Pregnancy is a time to optimize health, glow and be overjoyed.

These positive pregnancy emotions are often crushed with the diagnosis of an all to common condition called preeclampsia.

It is alarming that the rates of preeclampsia in the United States have increased by 25% in the last two decades. Preeclampsia is a third trimester concern that is defined by the presence of hypertension & proteinuria (protein in the urine) or other signs & symptoms of end-organ dysfunction (e.g. seizures, pulmonary edema, etc.) This condition affects anywhere between 5-8% of women and often arises suddenly in the late 2nd or 3rd trimester and the concern with preeclampsia is it may decrease blood flow to the placenta and/or lead to placental abruption.

Typical signs and symptoms include severe headaches that won’t resolve with pain medications, sudden weight gain (greater then 2-5 lbs/week), changes in vision (blurry vision, flashes or spots), severe right upper quadrant stomach pain or vomiting, and chest pain or shortness of breath.

Preeclampsia is always diligently screened for in primary care because it is the leading cause of maternal death worldwide. Thus if you experience any of the above symptoms please contact your primary care provider and proceed to the nearest emergency department.

Risk factors for developing preeclampsia include; first pregnancy, teenage or over age 40, carrying multiples, being overweight, previous preeclampsia diagnosis, and diagnosis with high blood pressure, diabetes or kidney disease. What is the best medicine? Prevention, as always.

food-healthy-vegetables-potatoesMany of the risk factors for preeclampsia are what we call “modifiable” risk factors. Unlike age and first pregnancy, which are non-modifiable, modifiable risk factors, we can alter. Ideally, prior to conception a couple should evaluate my What you need to know before becoming pregnant” checklist.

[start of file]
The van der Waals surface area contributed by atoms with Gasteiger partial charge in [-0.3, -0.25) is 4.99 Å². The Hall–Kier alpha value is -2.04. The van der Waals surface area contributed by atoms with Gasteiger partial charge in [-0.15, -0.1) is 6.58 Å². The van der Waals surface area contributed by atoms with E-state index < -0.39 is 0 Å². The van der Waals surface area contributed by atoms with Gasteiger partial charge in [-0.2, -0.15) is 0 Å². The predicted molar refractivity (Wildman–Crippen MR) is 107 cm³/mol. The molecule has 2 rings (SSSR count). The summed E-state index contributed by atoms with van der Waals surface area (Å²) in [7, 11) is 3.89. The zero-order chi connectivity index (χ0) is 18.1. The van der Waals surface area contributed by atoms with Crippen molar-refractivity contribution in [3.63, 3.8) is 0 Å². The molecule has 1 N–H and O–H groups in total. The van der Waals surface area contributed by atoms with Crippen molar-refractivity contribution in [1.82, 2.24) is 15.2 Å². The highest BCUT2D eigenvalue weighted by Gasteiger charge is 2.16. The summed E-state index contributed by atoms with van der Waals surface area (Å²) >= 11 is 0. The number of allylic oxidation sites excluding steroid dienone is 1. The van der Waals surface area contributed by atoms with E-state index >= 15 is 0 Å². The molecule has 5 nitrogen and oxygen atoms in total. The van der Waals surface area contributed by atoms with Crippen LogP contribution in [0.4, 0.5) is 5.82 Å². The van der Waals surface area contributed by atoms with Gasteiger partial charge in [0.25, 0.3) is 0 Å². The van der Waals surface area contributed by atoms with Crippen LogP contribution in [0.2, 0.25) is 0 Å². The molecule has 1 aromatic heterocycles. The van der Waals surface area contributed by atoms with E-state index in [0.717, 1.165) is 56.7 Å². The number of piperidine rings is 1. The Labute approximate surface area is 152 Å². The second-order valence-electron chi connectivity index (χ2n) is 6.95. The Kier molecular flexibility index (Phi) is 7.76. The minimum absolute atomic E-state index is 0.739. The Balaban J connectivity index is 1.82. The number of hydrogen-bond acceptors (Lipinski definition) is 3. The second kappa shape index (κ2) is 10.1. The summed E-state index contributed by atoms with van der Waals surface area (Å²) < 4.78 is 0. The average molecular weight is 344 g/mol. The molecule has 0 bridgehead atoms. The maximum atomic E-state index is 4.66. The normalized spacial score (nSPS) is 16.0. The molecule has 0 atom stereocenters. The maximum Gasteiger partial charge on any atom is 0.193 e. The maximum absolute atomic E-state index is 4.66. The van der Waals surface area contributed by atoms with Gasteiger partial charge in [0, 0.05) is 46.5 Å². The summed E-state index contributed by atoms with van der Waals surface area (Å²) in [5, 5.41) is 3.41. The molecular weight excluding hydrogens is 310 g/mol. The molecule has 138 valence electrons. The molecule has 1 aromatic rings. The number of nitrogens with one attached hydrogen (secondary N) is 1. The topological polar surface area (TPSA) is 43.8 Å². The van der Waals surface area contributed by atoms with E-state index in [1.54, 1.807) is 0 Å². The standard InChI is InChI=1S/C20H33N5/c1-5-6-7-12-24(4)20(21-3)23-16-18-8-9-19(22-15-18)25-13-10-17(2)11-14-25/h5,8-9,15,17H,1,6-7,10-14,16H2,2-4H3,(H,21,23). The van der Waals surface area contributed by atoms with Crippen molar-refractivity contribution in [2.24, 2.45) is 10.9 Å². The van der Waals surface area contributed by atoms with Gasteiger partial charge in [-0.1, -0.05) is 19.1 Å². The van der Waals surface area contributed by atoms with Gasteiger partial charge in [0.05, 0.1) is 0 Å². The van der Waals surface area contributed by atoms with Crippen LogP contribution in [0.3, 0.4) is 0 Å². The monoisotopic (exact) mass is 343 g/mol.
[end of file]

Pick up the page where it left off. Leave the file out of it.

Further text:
Being overweight, inactivity, having high blood pressure or type 2 diabetes are all contributing factors to preeclampsia we can work on to ensure you have a healthy and normal pregnancy.

Pregnancy is a time where “hindsight” is not good enough. You and your partner are giving each other the gift of a lifetime…A family. Your family deserves the highest quality of care and that care which begins with YOU.

What to do about preeclampsia?

doctor-medical-medicine-health-42273Most conventional as well as naturopathic treatment approaches to preeclampsia do not have good research. Strategies to prevent preeclampsia have been studied extensively over the past 20 years and NO intervention to date has been proved unequivocally effective.

The only definitive “cure” for this condition is in fact the delivery of the placenta. The latest Task Force Report “Hypertension in Pregnancy” (November 14, 2013) reviewed the current literature and reported evidence based recommendations for prevention and treatment or preeclampsia. This report concluded daily low-dose aspirin was beneficial to help prevent preeclampsia but only in very high-risk women.